EPA panel pushes tough new dioxin rules

Published August 1, 2001

Stringent new regulations on low-level dioxins are being pushed by an Environmental Protection Agency advisory panel even though scientific studies cannot show any link between current dioxin levels and adverse effects on human health.

The panel voted unanimously to send a report to EPA Administrator Christie Whitman that would clear the way for federal regulators to impose strict new limitations on low-level dioxin emissions, as well as trace amounts of dioxins in food and chemicals. New regulations would particularly affect the milk, beef, fish, paper, chemical, and medical products industries, where very small amounts of dioxins in their products are currently considered safe.

The panel based its recommendations on experiments by a University of Missouri researcher, whose work supposedly demonstrated that low-level exposure to dioxins caused male laboratory mice to develop increased prostate weight and female laboratory mice to enter early puberty. Outside researchers, however, have been unable to reproduce the Missouri researcher’s findings.

In agreeing to consider the Missouri researcher’s work, the EPA panel broke its own rules aimed at ensuring the verifiability of scientific studies. The agency’s rules require researchers to submit the raw data driving their conclusions, so independent researchers can be allowed to verify each study’s results. The Missouri researcher did not submit his data. Moreover, the researcher based his findings on a unique strain of inbred mice that he killed after concluding his study. Other scientists have been unable to reproduce the study’s alleged results using various mice control groups.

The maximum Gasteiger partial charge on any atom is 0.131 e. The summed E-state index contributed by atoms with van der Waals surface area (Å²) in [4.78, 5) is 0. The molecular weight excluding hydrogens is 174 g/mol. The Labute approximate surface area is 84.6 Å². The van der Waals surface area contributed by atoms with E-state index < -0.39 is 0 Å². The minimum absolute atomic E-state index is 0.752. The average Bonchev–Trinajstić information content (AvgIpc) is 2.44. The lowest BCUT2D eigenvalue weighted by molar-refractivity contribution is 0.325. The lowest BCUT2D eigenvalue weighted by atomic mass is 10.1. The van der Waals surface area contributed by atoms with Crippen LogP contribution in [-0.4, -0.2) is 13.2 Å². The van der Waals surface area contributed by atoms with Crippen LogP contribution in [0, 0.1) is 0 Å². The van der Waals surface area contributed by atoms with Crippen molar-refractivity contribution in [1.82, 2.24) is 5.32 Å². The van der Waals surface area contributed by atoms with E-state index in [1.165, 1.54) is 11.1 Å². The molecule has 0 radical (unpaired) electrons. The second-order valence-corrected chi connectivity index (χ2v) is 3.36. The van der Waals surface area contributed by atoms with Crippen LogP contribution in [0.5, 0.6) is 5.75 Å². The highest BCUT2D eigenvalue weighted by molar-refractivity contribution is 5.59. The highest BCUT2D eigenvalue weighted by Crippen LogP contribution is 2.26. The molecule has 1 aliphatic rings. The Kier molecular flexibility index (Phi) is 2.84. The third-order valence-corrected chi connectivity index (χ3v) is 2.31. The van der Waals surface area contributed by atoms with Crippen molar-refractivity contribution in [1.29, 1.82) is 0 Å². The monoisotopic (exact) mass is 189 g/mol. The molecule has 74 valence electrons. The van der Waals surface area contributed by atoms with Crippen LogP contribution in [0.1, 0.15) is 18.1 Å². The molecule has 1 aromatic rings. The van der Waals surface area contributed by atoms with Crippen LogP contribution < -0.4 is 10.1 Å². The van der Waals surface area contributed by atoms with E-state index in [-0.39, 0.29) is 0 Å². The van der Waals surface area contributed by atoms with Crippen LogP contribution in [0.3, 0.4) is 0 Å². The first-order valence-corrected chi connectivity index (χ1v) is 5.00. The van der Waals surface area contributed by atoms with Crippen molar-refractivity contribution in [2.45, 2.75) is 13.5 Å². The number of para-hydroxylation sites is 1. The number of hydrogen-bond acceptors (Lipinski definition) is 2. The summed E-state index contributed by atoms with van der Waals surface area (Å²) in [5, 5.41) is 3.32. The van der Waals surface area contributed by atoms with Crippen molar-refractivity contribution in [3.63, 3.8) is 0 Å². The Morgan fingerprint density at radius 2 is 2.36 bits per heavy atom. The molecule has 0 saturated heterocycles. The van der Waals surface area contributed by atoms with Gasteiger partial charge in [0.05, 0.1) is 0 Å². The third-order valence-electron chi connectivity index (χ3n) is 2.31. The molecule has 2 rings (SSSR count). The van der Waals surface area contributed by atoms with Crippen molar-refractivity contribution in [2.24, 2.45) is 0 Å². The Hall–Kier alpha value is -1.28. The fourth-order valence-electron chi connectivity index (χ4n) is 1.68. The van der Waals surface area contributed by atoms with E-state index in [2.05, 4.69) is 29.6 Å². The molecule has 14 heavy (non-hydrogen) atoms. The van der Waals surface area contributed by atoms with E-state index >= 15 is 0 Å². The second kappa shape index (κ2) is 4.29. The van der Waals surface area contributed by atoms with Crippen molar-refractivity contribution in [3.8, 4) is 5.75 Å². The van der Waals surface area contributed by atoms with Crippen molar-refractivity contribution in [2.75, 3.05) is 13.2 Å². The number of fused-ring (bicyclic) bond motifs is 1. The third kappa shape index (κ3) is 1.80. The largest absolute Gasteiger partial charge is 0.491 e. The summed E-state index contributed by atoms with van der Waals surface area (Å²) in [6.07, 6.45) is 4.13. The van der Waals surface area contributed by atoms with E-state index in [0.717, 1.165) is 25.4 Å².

Except for the Missouri study, scientists have found no link between low-level dioxin exposure and human health.

Steven Milloy, adjunct scholar at the Cato Institute and publisher of JunkScience.com, notes, “The dose makes the poison. All substances–including water, salt, and sugar–are poisons in sufficiently high amounts or doses. Below their ‘toxic’ doses, substances aren’t poisons.”

Michael Gough, the Cato Institute’s director of science and risk studies, noted that even in larger doses, dioxins have not been shown to be very harmful to humans. “‘Dioxin’ is such a strong word in the environmental lexicon that literally everyone ‘knows’ it causes cancer and birth defects and all kinds of other diseases. The common knowledge is wrong. EPA’s Science Advisory Board concluded that the only human disease known to be associated with dioxin is chloracne, a skin disease,” according to Gough.

Warned Milloy, “The implications of the panel’s report are unsettling. The panel recommended that EPA consider changing its guidelines for assessing risk of reproductive and developmental effects from chemicals. The recommendation is likely to spread to other national and international regulatory agencies.”

To put tight new controls on low-level exposure to chemicals without a verified correlation with human health effects “puts virtually every industrial chemical and many consumer products at risk of being stringently regulated or banned without a scientific basis,” said Milloy.